Early this year the idea of nesting soundscapes began to take shape. When Susanne Romey and I played at Open Eye Cafe in February, the recording of our session revealed an interesting interplay amongst the amplified digital soundscape, the added acoustic textures that Susanne and I mixed into the scape, AND the ambient noise in the room. (See post at this link http://wp.me/p5yJTY-1N.) Since then I have recorded this phenomenon in the Sun(Ra) Room, in our backyard, and at the Won Buddhist Temple Bazaar that occurred in October.
I like the term “nested” because it suggests a swaddling, an outer layer, a container that holds the soundscape performance. A nest is a “home” as well, at least for that recorded moment in time. My last blog post offered avenues of accessibility for folks who want to hear soundscape performances more deeply. (See post at this link http://wp.me/p5yJTY-7D) I describe the soundscape itself as a container in which my deeply listening cohorts improvise. Then add the “nest” as the specific space/time of the performance which becomes yet another container. All of this taken together can be seen like this:
Now we have something like nested dolls with containers within containers! Another aspect of this process is the recording of the soundscape in the space. I am still experimenting with how to record the nested soundscape. Currently, I use 1 to 2 Zoom H2n microphones. These portable digital recorders can record in stereo or surround sound. Recording settings and mic placement are the areas of exploration at the moment.
The process of nesting a soundscape allows me to address one of my frustrations in co-creating music with others: the way authority/leadership shuts down expansiveness and breadth of creation. I am saddened by all the beautiful possibilities that get snuffed out due to the limitations of a single creative ear, and the sense of right/wrong this brings to the creative moment. (Once a friend described this process of the singular ear guiding the creative process as the path to “excellence”. I now see “excellence” as the bully stick to keep creation small, controlled, safe and popular.) And yet, my singular ear sculpts the digital soundscape to have a certain sound and movement. There is conceptual intention at work here from my own singular ear. The digital soundscape is where I play with, test, implement and discard sound ideas based on my ear alone. So, how do I get past my own authority?
In the creative process, authority can transform into a more fluid vision through surrender. An important element in the creation of a Nested Soundscape is surrendering control over the outcome, the final sound of the piece as a whole. Surrender opens up more possibilites/opportunities for sonic play and exploration. The first step in getting past my own authority is to invite people to improvise over my creations. This approach allows new and different sonic potentials to emerge. I confess I do exercise some control as I direct myself and other players in relation to the scape. However, the soundscape in performance now becomes a collaboration with the creative sensibilities of other players, not just me. I can suggest and point out things after we play, but, in the moment, each player is responsible for the sounds and statements they bring up during the performance.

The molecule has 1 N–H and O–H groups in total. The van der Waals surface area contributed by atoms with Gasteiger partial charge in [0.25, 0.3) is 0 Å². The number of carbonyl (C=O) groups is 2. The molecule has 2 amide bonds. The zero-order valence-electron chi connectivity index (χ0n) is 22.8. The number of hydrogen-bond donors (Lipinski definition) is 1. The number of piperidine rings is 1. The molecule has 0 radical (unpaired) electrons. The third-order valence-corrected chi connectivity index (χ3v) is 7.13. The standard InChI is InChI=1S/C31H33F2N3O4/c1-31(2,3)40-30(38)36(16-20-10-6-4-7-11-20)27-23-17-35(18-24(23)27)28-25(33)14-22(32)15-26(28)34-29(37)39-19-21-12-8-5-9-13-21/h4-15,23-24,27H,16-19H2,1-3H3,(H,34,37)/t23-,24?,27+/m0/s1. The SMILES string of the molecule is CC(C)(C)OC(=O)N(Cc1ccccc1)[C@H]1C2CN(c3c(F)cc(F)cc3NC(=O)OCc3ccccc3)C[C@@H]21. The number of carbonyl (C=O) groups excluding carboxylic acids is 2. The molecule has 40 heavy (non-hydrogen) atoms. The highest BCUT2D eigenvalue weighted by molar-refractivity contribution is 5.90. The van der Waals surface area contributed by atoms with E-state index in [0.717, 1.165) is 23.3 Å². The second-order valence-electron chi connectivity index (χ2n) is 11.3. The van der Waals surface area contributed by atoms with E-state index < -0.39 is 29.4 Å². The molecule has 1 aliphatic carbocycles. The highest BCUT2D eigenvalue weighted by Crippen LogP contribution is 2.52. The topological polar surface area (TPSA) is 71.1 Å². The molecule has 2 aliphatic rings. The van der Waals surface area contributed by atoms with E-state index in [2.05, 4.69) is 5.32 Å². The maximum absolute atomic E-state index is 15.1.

The nest brings in a whole new level of surrender. The nest is the contextual “now”, the ambient environment in which the performed soundscape unfolds. The nest brings acoustics, other voices, and other sounds that come with this new container: the space/time where the scape is performed. This is the realm of nearly complete surrender for me. I determine the placement of microphones for recording. I may make some suggestions to people who are present in the environment, but this is not always possible in a public space where people are coming and going. Creating a Nested Soundscape makes me put on my “yes” ears, and challenges me to go with whatever happens: to surrender to all the potentials and possibilities that manifest during the performance in the nest.
In the end, I do exert my authority again as I take the recording of the Nested Soundscape and give it shape through audio processing. So, the surrender is incomplete and conditional, as I work to understand how to implement personal creative vision with surrender in the moment.
Here is an example of the Nested Soundscape that occurred at the Won Buddhist Temple Bazaar on October 10, 2015. You will hear the vast out of doors container, voices, the rain on my raincoat draped protectively over the recording microphone, and my cohorts improvising within the digital soundscape.
The next Nested Soundscape will be created at The Carrack Gallery in Durham as part of Justin Tornow’s Prompts series. Prompts is a quarterly performance event where artists bring work in response to a one word prompt. For the December 11th event, the prompt is “surrender.” The prompt came through as I was finishing this post.
You can see why I had to respond!